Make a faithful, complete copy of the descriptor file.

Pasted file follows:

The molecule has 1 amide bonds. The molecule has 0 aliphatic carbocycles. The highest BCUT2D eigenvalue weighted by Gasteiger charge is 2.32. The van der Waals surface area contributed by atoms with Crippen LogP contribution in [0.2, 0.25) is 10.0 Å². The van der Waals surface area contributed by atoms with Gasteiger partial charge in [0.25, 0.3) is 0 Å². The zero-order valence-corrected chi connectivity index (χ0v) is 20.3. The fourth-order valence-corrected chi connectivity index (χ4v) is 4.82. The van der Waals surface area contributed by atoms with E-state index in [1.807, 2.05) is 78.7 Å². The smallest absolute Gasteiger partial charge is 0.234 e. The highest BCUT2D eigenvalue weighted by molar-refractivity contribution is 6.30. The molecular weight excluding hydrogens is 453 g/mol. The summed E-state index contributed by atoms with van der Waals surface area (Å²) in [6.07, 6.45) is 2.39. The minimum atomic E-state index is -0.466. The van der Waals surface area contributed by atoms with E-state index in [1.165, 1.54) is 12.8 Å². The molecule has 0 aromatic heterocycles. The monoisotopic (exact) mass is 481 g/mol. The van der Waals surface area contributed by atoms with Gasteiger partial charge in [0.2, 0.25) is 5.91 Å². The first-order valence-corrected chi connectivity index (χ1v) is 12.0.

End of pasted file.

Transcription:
The molecule has 1 amide bonds. The molecule has 0 aliphatic carbocycles. The highest BCUT2D eigenvalue weighted by Gasteiger charge is 2.32. The van der Waals surface area contributed by atoms with Crippen LogP contribution in [0.2, 0.25) is 10.0 Å². The van der Waals surface area contributed by atoms with Gasteiger partial charge in [0.25, 0.3) is 0 Å². The zero-order valence-corrected chi connectivity index (χ0v) is 20.3. The fourth-order valence-corrected chi connectivity index (χ4v) is 4.82. The van der Waals surface area contributed by atoms with E-state index in [1.807, 2.05) is 78.7 Å². The smallest absolute Gasteiger partial charge is 0.234 e. The highest BCUT2D eigenvalue weighted by molar-refractivity contribution is 6.30. The molecular weight excluding hydrogens is 453 g/mol. The summed E-state index contributed by atoms with van der Waals surface area (Å²) in [6.07, 6.45) is 2.39. The minimum atomic E-state index is -0.466. The van der Waals surface area contributed by atoms with E-state index in [1.165, 1.54) is 12.8 Å². The molecule has 0 aromatic heterocycles. The monoisotopic (exact) mass is 481 g/mol. The van der Waals surface area contributed by atoms with Gasteiger partial charge in [0.2, 0.25) is 5.91 Å². The first-order valence-corrected chi connectivity index (χ1v) is 12.0.